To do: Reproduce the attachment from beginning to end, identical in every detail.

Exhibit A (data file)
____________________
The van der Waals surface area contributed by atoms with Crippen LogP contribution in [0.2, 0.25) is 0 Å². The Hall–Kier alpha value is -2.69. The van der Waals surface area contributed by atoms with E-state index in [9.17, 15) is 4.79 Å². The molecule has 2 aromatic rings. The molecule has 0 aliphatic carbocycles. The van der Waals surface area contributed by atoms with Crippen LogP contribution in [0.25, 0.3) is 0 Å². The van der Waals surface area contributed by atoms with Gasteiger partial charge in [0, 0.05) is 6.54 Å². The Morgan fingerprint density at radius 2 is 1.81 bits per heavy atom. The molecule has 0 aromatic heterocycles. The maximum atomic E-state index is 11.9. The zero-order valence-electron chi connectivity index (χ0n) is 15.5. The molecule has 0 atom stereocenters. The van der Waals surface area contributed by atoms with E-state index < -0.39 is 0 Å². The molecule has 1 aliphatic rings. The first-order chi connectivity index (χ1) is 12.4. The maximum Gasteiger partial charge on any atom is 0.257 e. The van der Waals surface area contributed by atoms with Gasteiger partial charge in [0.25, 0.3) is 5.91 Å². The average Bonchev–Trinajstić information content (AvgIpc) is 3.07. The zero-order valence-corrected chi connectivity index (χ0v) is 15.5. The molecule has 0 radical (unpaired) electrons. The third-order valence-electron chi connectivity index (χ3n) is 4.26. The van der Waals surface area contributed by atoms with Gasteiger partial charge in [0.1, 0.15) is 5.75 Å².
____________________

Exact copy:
The van der Waals surface area contributed by atoms with Crippen LogP contribution in [0.2, 0.25) is 0 Å². The Hall–Kier alpha value is -2.69. The van der Waals surface area contributed by atoms with E-state index in [9.17, 15) is 4.79 Å². The molecule has 2 aromatic rings. The molecule has 0 aliphatic carbocycles. The van der Waals surface area contributed by atoms with Crippen LogP contribution in [0.25, 0.3) is 0 Å². The van der Waals surface area contributed by atoms with Gasteiger partial charge in [0, 0.05) is 6.54 Å². The Morgan fingerprint density at radius 2 is 1.81 bits per heavy atom. The molecule has 0 aromatic heterocycles. The maximum atomic E-state index is 11.9. The zero-order valence-electron chi connectivity index (χ0n) is 15.5. The molecule has 0 atom stereocenters. The van der Waals surface area contributed by atoms with E-state index < -0.39 is 0 Å². The molecule has 1 aliphatic rings. The first-order chi connectivity index (χ1) is 12.4. The maximum Gasteiger partial charge on any atom is 0.257 e. The van der Waals surface area contributed by atoms with Gasteiger partial charge in [0.25, 0.3) is 5.91 Å². The average Bonchev–Trinajstić information content (AvgIpc) is 3.07. The zero-order valence-corrected chi connectivity index (χ0v) is 15.5. The molecule has 0 radical (unpaired) electrons. The third-order valence-electron chi connectivity index (χ3n) is 4.26. The van der Waals surface area contributed by atoms with Gasteiger partial charge in [0.1, 0.15) is 5.75 Å².